That deadline was for me, so that ...Hey R. Wright,<br /><br />That deadline was for me, so that I would work!<br />I got stuck yesterday proving it for odd starting powers (I'd be interested in seeing a proof for the power 3, actually). I'm not sure my original proof actually generalizes!<br /><br />I didn't have any new insights on it today, so I'll just post the proof for even starting powers. :)<br /><br />---<br /><br />m^p + n^p = 2^q [1]<br />For non-negative integers m, n, p, and q show that for [1] to be true, m = n = 2^Q<br /><br />Let m = (2^r)*M and n = (2^s)*N<br />(so that M and N contain the odd part of m and n)<br /><br />Case 1: r =/= s (assume s > r, wlog)<br />(2^pr)*M^p + (2^ps)*N^s = 2^q<br />M^p + [2^p(s-r)]*N^p = 2^(q-pr)<br /><br />or odd + even = even, and we have a contradiction!<br /><br />Case 2: r = s<br />(2^pr)*M^p + (2^pr)*N^s = 2^q<br />M^p + N^p = 2^(q-pr) [2]<br /><br />Subcase i) M = N = 1<br />1 + 1 = 2^(q-pr)<br />which is true for q = pr + 1<br />i.e. 2^pr + 2^pr = 2^(pr + 1)<br /><br />Subcase ii) M =/= 1 (assume M > N, wlog)<br />Let t = M - N, t is even<br /><br />Now,<br />M^p + N^p<br />= (t + N)^p + N^p<br />= 2*N^p + p*t*[N^(p-1)] + summation{k=0,p-2}(pCk)*[t^(p-k)]*N^k [3]<br /><br />where we have used binomial expansion, but pulled out the last two terms from the summation. note that this is exactly where a starting power of 1 breaks down, as the summation is from k=0 to p-2. (also note that I would have used LaTeX code, if I wasn't so rusty... because I don't like my ad-hoc convention here!)<br /><br />Now divide [3] by 2,<br />N^p + (p/2)*t*[N^(p1)] + summation{k=0,p-2}(pCk)*{[t^(p-k)]/2}*N^k<br /><br />N^p is odd<br />for even p, (p/2)*t*[N^(p1)] is even<br />every term in the summation is even, since t is even, and always appears in degree > 1.<br /><br />returning to [2] then, we have odd + even + summation of even terms = even, and we have another contradiction.<br /><br />NB: if t = (2^u)*T where u > 1, this holds contradiction holds for odd p, as well. My gut feels that it holds for all odd p, but the full proof has eluded my attempts!<br /><br />So for even p, m = n = 2^Q<br /><br />---<br /><br />I'll continue to work at odd p in the back of my head, but other work calls right now. Let me know your thoughts!mrnchowhttp://mrnchow.wordpress.com/noreply@blogger.comtag:blogger.com,1999:blog-8468471599393524678.post-7219901140890180722011-08-10T00:47:24.899-05:002011-08-10T00:47:24.899-05:00I'll post a better proof within a day!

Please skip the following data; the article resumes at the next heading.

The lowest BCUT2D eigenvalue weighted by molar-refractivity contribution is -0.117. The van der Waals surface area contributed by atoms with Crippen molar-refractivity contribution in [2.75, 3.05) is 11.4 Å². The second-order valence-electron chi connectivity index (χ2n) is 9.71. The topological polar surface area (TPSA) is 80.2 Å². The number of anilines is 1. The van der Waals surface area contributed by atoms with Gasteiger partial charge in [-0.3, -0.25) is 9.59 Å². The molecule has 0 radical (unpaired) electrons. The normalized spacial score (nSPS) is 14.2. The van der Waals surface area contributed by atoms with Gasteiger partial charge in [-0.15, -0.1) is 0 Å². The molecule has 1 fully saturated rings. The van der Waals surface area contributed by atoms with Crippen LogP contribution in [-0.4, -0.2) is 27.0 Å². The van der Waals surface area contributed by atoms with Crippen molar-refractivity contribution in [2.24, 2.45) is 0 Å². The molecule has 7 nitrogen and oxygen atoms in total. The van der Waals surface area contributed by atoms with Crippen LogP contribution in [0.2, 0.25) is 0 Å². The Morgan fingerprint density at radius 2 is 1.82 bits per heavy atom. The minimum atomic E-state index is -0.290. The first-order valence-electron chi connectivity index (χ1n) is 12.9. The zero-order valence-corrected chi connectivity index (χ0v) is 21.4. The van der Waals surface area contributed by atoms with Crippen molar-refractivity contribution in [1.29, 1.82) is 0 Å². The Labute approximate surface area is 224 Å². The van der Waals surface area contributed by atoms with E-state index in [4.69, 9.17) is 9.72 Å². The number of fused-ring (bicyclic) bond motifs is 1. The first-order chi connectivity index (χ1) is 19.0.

Hey, n...<i>I'll post a better proof within a day!</i><br /><br />Hey, no pressure! I'm more than happy with what you've already given.R. Wrighthttp://www.blogger.com/profile/11151362439746234042noreply@blogger.comtag:blogger.com,1999:blog-8468471599393524678.post-45630135349328261292011-08-08T22:11:15.045-05:002011-08-08T22:11:15.045-05:00Hey R. Wright,